To whom was Martin Kettle referring when using the first person plural in his article on the prime minister (We used to think May was a safe pair of hands, No longer 17/03/17)? Certainly not the majority of Guardian readers, and not even all Guardian writers. Alan Travis, last July, warned about about May`s approach to civil liberties that was "too cavalier", and reminded us both of her disgraceful "Go Home" vans which toured immigrant communities, and policies which split up "an estimated 33,000 families because they didn`t earn enough" (What does Theresa May`s record as Home Secretary tell us? 18/07/16). How much of the present crisis in prisons is due to the illiberal approach adopted over her six years in charge? Travis wrote of how she "joked" that, whereas Ken Clarke wanted to "let them out", she preferred to "lock them up".
A "safe pair of hands" avoids unnecessary risks, but long before her Scottish "gamble" May was making promises for which it would be difficult, in some cases impossible, to garner Tory party support. Since when have Tory MPs not been driven "by the interests of the privileged few", or cared about "burning injustice"? Two budgets have revealed how little this government is concerned about the "just about managing", whilst May`s sudden support, both vocal and financial, for grammar schools, when state schools face "real-term cuts to funding by 2019-20", imperils party unity further.
A safe bet she certainly never was, but the low profile "Submarine May" deliberately kept during the referendum campaign revealed a political cunning, which might well have peaked too soon!
Opposition parties need to be careful! Conservative MPs may be saying in public that a snap general election should be called "to capitalise on Labour`s woes", and to "secure a personal mandate" for the prime minister, but I suspect the real reason is more duplicitous (May`s MPs urge her to call snap general elction, 20/03/17). Even Lord Hague has admitted "trouble is coming"!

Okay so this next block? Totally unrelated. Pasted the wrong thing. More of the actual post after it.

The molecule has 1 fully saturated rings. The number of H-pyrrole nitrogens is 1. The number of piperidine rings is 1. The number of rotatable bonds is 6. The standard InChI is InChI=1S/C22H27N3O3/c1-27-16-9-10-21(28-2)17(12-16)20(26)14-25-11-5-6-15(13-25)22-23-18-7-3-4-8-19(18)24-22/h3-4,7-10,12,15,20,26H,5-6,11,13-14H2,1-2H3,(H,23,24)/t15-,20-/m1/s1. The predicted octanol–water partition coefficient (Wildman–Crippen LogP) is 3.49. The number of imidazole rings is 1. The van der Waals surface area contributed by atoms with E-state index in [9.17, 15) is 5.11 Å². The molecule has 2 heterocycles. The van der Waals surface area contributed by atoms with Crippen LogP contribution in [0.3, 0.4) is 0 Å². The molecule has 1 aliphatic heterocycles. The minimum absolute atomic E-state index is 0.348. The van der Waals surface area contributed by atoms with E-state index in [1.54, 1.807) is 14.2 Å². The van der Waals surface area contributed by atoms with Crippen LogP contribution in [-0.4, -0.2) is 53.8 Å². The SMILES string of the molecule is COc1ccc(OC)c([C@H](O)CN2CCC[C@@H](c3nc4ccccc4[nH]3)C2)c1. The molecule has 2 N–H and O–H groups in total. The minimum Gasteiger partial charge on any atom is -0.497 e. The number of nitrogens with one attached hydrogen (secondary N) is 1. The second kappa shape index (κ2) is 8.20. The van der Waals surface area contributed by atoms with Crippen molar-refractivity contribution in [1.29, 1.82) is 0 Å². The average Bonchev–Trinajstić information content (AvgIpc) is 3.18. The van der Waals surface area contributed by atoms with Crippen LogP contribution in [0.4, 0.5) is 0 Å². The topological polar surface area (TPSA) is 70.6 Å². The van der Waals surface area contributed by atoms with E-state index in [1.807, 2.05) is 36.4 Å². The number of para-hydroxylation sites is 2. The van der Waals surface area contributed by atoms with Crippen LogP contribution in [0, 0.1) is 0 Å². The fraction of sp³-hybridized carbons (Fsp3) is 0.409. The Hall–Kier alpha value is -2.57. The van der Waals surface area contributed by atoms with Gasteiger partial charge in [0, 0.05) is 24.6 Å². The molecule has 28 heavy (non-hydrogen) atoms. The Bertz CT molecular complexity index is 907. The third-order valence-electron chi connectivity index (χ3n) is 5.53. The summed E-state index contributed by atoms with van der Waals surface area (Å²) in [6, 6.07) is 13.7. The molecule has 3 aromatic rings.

With the election expenses` scandal likely to escalate, the grammar school issue to backfire, Scotland to continue to be problematic, and 27 EU members to be adamant the Brexit deal be unfavourable to the UK, Tory MPs must know an election now, rather in 2020, is their best bet on political survival. Going to the polls in 2020, after a hard Brexit, no access to the single market, and increasing inflation, interest rates and unemployment adding to woes caused by the Tories` deliberate underfunding of the NHS and state schools, does not appear an attractive prospect to most Tory MPs. The "just about managing" certainly won`t be voting for them, despite the rhetoric!
Labour being on "an early-election footing" is requisite political posturing, but its leaders should be considering the likely pitfalls of an election now, and the obvious benefits of one later. McDonnell admits that Labour is "not getting a fair hearing with the media", so why give May the opportunity to increase her majority? By 2020 the polls might well be different!